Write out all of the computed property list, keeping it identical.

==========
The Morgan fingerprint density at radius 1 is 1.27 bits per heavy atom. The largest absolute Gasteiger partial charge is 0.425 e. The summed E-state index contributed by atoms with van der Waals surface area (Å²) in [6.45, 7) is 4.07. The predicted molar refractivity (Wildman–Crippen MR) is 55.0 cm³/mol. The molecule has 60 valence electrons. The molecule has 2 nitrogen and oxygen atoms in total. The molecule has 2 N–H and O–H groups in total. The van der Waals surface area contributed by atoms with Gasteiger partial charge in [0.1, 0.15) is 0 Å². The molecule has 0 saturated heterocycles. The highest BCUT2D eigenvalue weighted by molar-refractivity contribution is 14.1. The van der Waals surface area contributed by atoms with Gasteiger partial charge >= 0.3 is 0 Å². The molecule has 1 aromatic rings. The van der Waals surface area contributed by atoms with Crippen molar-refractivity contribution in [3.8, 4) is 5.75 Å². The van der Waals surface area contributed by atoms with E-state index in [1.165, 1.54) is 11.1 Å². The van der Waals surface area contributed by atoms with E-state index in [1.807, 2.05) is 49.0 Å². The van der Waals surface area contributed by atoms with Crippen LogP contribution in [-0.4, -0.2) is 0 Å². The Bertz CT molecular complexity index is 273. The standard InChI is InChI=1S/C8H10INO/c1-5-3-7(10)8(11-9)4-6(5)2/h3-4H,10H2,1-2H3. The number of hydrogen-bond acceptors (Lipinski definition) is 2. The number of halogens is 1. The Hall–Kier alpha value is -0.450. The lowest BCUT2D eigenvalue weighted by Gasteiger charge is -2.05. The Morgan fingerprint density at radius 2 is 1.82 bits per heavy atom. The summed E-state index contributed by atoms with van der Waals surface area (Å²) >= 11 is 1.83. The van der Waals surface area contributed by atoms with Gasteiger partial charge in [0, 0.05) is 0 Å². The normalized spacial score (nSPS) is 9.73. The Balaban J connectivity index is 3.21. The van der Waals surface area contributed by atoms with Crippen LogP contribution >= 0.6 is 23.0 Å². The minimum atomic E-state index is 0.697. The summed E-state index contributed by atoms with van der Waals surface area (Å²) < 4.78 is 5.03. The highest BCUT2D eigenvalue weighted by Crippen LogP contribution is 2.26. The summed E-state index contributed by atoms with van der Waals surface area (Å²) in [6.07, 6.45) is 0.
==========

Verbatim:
The Morgan fingerprint density at radius 1 is 1.27 bits per heavy atom. The largest absolute Gasteiger partial charge is 0.425 e. The summed E-state index contributed by atoms with van der Waals surface area (Å²) in [6.45, 7) is 4.07. The predicted molar refractivity (Wildman–Crippen MR) is 55.0 cm³/mol. The molecule has 60 valence electrons. The molecule has 2 nitrogen and oxygen atoms in total. The molecule has 2 N–H and O–H groups in total. The van der Waals surface area contributed by atoms with Gasteiger partial charge in [0.1, 0.15) is 0 Å². The molecule has 0 saturated heterocycles. The highest BCUT2D eigenvalue weighted by molar-refractivity contribution is 14.1. The van der Waals surface area contributed by atoms with Gasteiger partial charge >= 0.3 is 0 Å². The molecule has 1 aromatic rings. The van der Waals surface area contributed by atoms with Crippen molar-refractivity contribution in [3.8, 4) is 5.75 Å². The van der Waals surface area contributed by atoms with E-state index in [1.165, 1.54) is 11.1 Å². The van der Waals surface area contributed by atoms with E-state index in [1.807, 2.05) is 49.0 Å². The van der Waals surface area contributed by atoms with Crippen LogP contribution in [-0.4, -0.2) is 0 Å². The Bertz CT molecular complexity index is 273. The standard InChI is InChI=1S/C8H10INO/c1-5-3-7(10)8(11-9)4-6(5)2/h3-4H,10H2,1-2H3. The number of hydrogen-bond acceptors (Lipinski definition) is 2. The number of halogens is 1. The Hall–Kier alpha value is -0.450. The lowest BCUT2D eigenvalue weighted by Gasteiger charge is -2.05. The Morgan fingerprint density at radius 2 is 1.82 bits per heavy atom. The summed E-state index contributed by atoms with van der Waals surface area (Å²) >= 11 is 1.83. The van der Waals surface area contributed by atoms with Gasteiger partial charge in [0, 0.05) is 0 Å². The normalized spacial score (nSPS) is 9.73. The Balaban J connectivity index is 3.21. The van der Waals surface area contributed by atoms with Crippen LogP contribution >= 0.6 is 23.0 Å². The minimum atomic E-state index is 0.697. The summed E-state index contributed by atoms with van der Waals surface area (Å²) < 4.78 is 5.03. The highest BCUT2D eigenvalue weighted by Crippen LogP contribution is 2.26. The summed E-state index contributed by atoms with van der Waals surface area (Å²) in [6.07, 6.45) is 0.